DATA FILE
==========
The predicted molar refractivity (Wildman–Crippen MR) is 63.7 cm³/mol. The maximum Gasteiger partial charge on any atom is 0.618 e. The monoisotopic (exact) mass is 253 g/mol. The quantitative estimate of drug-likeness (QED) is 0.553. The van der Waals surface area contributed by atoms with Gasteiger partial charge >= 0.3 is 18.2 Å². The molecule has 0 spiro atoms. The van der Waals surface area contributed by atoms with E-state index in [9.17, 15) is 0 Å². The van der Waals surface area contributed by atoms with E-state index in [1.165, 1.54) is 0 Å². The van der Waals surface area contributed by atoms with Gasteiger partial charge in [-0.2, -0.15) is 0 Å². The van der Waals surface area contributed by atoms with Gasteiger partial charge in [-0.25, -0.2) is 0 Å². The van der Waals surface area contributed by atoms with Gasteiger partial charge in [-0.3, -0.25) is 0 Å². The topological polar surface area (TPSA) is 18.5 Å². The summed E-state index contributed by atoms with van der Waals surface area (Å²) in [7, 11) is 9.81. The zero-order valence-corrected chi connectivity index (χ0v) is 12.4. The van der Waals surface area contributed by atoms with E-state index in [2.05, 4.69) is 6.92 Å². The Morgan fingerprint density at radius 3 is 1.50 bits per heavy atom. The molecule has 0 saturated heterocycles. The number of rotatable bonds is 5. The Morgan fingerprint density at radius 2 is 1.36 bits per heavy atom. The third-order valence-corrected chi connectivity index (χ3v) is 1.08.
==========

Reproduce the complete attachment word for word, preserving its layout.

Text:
The predicted molar refractivity (Wildman–Crippen MR) is 63.7 cm³/mol. The maximum Gasteiger partial charge on any atom is 0.618 e. The monoisotopic (exact) mass is 253 g/mol. The quantitative estimate of drug-likeness (QED) is 0.553. The van der Waals surface area contributed by atoms with Gasteiger partial charge >= 0.3 is 18.2 Å². The molecule has 0 spiro atoms. The van der Waals surface area contributed by atoms with E-state index in [9.17, 15) is 0 Å². The van der Waals surface area contributed by atoms with E-state index in [1.165, 1.54) is 0 Å². The van der Waals surface area contributed by atoms with Gasteiger partial charge in [-0.2, -0.15) is 0 Å². The van der Waals surface area contributed by atoms with Gasteiger partial charge in [-0.25, -0.2) is 0 Å². The van der Waals surface area contributed by atoms with Gasteiger partial charge in [-0.3, -0.25) is 0 Å². The topological polar surface area (TPSA) is 18.5 Å². The summed E-state index contributed by atoms with van der Waals surface area (Å²) in [7, 11) is 9.81. The zero-order valence-corrected chi connectivity index (χ0v) is 12.4. The van der Waals surface area contributed by atoms with E-state index in [2.05, 4.69) is 6.92 Å². The Morgan fingerprint density at radius 3 is 1.50 bits per heavy atom. The molecule has 0 saturated heterocycles. The number of rotatable bonds is 5. The Morgan fingerprint density at radius 2 is 1.36 bits per heavy atom. The third-order valence-corrected chi connectivity index (χ3v) is 1.08.